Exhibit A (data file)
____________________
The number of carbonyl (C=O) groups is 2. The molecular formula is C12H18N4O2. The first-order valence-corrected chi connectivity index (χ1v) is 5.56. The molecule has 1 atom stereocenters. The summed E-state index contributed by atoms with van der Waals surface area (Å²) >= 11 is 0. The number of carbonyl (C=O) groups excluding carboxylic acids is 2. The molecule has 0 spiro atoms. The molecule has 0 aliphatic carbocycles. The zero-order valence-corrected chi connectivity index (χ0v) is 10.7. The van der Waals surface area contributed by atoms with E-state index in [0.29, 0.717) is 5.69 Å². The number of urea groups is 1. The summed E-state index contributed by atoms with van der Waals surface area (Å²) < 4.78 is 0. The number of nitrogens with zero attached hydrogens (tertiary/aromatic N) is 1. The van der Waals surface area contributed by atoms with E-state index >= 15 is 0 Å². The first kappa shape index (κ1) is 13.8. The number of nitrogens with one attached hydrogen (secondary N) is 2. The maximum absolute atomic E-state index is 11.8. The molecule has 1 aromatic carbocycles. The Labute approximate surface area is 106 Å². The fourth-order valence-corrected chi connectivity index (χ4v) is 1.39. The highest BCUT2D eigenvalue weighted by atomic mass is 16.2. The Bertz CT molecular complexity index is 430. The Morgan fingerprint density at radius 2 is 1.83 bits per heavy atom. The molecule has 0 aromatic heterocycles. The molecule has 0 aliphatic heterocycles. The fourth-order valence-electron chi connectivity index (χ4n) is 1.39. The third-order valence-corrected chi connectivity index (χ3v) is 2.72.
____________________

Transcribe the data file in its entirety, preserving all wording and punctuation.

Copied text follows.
The number of carbonyl (C=O) groups is 2. The molecular formula is C12H18N4O2. The first-order valence-corrected chi connectivity index (χ1v) is 5.56. The molecule has 1 atom stereocenters. The summed E-state index contributed by atoms with van der Waals surface area (Å²) >= 11 is 0. The number of carbonyl (C=O) groups excluding carboxylic acids is 2. The molecule has 0 spiro atoms. The molecule has 0 aliphatic carbocycles. The zero-order valence-corrected chi connectivity index (χ0v) is 10.7. The van der Waals surface area contributed by atoms with E-state index in [0.29, 0.717) is 5.69 Å². The number of urea groups is 1. The summed E-state index contributed by atoms with van der Waals surface area (Å²) < 4.78 is 0. The number of nitrogens with zero attached hydrogens (tertiary/aromatic N) is 1. The van der Waals surface area contributed by atoms with E-state index >= 15 is 0 Å². The first kappa shape index (κ1) is 13.8. The number of nitrogens with one attached hydrogen (secondary N) is 2. The maximum absolute atomic E-state index is 11.8. The molecule has 1 aromatic carbocycles. The Labute approximate surface area is 106 Å². The fourth-order valence-corrected chi connectivity index (χ4v) is 1.39. The highest BCUT2D eigenvalue weighted by atomic mass is 16.2. The Bertz CT molecular complexity index is 430. The Morgan fingerprint density at radius 2 is 1.83 bits per heavy atom. The molecule has 0 aromatic heterocycles. The molecule has 0 aliphatic heterocycles. The fourth-order valence-electron chi connectivity index (χ4n) is 1.39. The third-order valence-corrected chi connectivity index (χ3v) is 2.72.